South Korea’s e-commerce sector has undoubtedly grown significantly since COVID-19 hit the region, but according to local trade consultancy firm KOISRA’s Founder and CEO Eyal Victor Mamou, local consumer preferences in and of themselves had already been pushing this growth.
“There is no doubt that COVID-19 helped to boost this e-commerce trend and caused it to skyrocket, but bear in mind that this boost was seen not just in South Korea but also worldwide and South Korea, compared to other places, did not have a complete lockdown,” Mamou told FoodNavigator-Asia.
“So this means people were still able to go around and buy things offline as compared to places under lockdown like Malaysia, but e-commerce here still grew phenomenally in 2020 and government data says it’s not the fourth largest worldwide.
“Our research has also found that if going by per capita transactions, South Korea is actually at the number one spot worldwide right now, so that shows just how much value and potential this market has.”
According to KOISRA’s data, in 2020 per capita online transactions in South Korea topped the list valued at US$2.85bn, followed by the United Kingdom at US$2.64bn, the United States at US$2.39bn, China at US$1.62bn and Japan at US$1.12bn.
“So per capita, South Korea e-commerce transaction volumes are double that of China and also more than that of Japan,” said Mamou.
“Essentially, e-commerce has become a habit here, and there’s really no going back to before – and there are many opportunities for food companies to take note of here.”
Some of the biggest e-commerce sites in the country currently include Gmarket, 11Street and Coupang – and firms wishing to be listed and also attract consumer attention would do well to focus heavily on their localization strategy, said Mamou.
“E-commerce in South Korea is different from many other places – here is it vital to have everything tailored to be localized,” he said.
“I’m talking about the media used, the way the photos of the products are taken, the models used, the way the product is described – everything must be localized, and of course the tiles also need to be translated.
“In addition, sellers need to also learn to create trust with consumers by having a local company name and phone number and address, and make sure all of this is published on the site – technically you could use foreign office contact details, but South Korean consumers will be reluctant to buy the product then as they will not want to take the risk on the item being problematic and not having a local replacement available, especially if it is expensive.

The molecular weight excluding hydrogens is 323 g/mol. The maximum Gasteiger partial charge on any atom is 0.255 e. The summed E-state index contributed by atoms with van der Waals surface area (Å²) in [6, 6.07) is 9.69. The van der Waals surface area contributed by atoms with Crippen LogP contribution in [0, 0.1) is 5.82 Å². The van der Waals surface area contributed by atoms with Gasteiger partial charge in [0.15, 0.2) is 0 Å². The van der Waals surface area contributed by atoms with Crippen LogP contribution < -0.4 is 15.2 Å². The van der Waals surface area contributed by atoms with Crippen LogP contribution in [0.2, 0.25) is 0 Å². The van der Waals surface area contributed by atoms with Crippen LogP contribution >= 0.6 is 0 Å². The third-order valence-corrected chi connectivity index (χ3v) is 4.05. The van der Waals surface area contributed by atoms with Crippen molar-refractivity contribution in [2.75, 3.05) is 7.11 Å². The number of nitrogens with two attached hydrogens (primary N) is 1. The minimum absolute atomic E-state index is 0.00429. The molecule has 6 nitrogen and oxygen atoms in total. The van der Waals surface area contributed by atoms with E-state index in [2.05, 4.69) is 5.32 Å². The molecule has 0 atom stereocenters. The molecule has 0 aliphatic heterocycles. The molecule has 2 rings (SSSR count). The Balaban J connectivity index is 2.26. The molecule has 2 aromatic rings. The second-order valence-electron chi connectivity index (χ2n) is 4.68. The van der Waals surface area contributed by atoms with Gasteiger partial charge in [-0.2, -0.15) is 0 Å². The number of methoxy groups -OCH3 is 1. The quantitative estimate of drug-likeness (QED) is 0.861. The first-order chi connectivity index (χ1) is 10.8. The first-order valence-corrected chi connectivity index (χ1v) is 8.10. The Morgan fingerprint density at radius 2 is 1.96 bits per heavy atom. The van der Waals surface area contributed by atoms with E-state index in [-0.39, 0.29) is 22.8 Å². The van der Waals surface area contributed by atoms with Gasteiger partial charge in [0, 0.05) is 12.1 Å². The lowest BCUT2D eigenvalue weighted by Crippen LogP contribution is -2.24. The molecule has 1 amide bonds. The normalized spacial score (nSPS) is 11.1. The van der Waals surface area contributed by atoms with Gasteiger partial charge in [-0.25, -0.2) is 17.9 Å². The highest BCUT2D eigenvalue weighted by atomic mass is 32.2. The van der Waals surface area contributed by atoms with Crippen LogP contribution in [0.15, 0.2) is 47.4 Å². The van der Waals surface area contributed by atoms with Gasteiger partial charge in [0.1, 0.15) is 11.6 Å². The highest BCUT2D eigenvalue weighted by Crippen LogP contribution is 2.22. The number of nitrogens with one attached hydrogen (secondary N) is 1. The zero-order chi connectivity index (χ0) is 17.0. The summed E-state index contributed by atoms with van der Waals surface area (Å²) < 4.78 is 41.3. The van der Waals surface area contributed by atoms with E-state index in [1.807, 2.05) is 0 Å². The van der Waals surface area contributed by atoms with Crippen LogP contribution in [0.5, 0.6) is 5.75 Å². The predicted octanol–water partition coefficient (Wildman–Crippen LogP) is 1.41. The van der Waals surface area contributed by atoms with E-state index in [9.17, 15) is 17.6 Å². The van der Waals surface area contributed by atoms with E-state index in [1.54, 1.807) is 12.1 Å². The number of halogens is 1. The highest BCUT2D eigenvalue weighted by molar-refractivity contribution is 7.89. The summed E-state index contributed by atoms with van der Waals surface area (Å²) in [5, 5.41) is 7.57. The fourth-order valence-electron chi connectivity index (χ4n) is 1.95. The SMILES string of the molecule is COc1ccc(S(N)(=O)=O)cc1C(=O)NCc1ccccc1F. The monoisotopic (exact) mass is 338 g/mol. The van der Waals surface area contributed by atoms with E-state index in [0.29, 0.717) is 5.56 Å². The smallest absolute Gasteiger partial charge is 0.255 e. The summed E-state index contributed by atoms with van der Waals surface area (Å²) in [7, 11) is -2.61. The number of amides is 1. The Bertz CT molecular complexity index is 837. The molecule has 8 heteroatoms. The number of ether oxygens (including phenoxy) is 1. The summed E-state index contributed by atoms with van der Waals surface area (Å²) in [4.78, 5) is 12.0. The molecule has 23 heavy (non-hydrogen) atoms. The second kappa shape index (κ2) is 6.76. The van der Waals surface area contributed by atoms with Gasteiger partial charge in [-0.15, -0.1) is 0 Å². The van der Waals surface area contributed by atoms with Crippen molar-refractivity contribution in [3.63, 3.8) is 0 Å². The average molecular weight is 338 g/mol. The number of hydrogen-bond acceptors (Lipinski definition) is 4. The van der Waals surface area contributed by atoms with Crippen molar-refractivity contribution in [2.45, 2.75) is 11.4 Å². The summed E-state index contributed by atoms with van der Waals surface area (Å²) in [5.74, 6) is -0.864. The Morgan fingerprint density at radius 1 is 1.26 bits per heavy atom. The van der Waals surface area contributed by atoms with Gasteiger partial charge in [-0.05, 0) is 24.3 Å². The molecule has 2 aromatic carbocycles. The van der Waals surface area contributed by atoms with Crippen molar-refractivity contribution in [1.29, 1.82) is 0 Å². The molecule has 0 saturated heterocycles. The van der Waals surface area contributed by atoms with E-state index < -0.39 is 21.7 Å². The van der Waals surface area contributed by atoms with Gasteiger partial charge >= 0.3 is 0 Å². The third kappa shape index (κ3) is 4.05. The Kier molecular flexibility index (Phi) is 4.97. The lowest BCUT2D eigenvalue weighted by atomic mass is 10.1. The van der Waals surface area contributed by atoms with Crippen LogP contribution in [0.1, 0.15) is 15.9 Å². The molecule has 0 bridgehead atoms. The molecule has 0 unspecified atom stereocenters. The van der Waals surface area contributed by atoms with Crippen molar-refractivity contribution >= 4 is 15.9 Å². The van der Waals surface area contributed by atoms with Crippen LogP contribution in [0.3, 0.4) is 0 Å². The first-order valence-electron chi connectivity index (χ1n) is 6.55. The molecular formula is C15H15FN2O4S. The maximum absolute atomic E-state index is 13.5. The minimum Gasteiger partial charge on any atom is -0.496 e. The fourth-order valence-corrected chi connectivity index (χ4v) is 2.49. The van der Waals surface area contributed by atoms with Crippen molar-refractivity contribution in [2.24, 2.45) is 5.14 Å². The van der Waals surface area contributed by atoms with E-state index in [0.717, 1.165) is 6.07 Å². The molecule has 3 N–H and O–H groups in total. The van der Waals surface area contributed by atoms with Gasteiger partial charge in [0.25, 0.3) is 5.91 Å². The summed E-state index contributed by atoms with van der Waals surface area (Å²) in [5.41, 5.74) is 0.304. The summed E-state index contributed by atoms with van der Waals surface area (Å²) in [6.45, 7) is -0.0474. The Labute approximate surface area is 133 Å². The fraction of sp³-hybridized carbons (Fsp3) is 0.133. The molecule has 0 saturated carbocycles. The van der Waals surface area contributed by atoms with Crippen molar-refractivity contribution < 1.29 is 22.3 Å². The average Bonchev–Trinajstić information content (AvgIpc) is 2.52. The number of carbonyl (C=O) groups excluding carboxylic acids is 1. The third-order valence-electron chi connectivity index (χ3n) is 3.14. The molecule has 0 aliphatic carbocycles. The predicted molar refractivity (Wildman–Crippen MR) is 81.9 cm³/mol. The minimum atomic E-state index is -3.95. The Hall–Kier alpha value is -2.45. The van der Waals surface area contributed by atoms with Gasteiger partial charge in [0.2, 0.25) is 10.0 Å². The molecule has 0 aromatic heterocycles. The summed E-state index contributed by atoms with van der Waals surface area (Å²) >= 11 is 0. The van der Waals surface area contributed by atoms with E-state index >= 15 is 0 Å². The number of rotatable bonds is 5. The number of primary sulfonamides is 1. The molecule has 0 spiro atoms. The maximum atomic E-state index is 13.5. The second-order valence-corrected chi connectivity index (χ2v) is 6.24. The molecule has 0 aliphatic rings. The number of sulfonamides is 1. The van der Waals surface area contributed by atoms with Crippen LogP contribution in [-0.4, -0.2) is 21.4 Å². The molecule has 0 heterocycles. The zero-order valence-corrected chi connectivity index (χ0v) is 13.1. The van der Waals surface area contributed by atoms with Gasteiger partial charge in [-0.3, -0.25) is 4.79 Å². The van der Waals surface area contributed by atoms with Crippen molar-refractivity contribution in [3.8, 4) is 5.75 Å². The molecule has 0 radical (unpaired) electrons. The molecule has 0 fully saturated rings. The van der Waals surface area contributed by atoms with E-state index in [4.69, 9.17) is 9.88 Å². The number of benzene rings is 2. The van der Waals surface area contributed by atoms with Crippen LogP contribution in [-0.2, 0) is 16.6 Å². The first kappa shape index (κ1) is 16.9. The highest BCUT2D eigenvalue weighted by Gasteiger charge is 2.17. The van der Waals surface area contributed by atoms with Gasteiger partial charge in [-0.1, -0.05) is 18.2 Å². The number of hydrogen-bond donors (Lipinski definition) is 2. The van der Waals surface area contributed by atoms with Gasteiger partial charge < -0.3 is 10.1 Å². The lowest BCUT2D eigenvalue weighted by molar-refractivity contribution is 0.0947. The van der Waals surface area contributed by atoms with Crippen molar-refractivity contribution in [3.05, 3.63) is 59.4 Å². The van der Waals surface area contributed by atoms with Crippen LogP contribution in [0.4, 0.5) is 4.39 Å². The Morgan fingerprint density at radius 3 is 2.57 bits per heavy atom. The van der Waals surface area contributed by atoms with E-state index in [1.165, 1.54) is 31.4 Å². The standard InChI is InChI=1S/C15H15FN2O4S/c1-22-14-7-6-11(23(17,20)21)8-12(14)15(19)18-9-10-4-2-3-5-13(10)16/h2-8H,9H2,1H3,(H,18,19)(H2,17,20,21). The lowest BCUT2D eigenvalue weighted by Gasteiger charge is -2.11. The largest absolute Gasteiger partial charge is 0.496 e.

Worse yet, having to call a number in say China, the UK or the US will likely mean they have to speak in English to argue their case to a representative, and a lot of locals are not willing or not able to do this.
“So in short, foreign firms looking to enter South Korea will need to make sure they look and feel like a local seller, particularly when it comes to customer service, so that consumers feel like they can trust you.”
Government looking overseas
Looking at the rapid e-commerce growth the country is seeing domestically, the government appears to be taking a page from this and hoping to replicate this success in other countries as well by opening online country pavilions on e-commerce platforms in other Asian countries.
According to a formal statement by the Ministry of Agriculture, Food and Rural Affairs (MAFRA), the government plans to open up five new online stores exclusively selling Korean food products in global online platforms, particularly in countries with high growth rates such as in ASEAN and India, which make up the region of South Korea’s New Southern policy.
“In order to target the new southern region, we have partnered with Shopee, the largest online platform in Southeast Asia, and are preparing to enter Singapore, Malaysia and the Philippines which are ranked first in terms of mobile e-commerce usage,” said the ministry.
“We are preparing to open Korean food stores in major overseas online malls such as Japan's Q10 and Taiwan's Momo.”
Mamou said that he was ‘not surprised’ at the government’s new strategy – but did suggest that more direct help also be offered to local sellers looking to be part of these new online stores.
“I dare say I would go a step further and recommend that they help the sellers more directly, e.g. by connecting them with local service providers overseas to help them with logistics and translations and so on, that would help them grow a lot more quickly,” he said.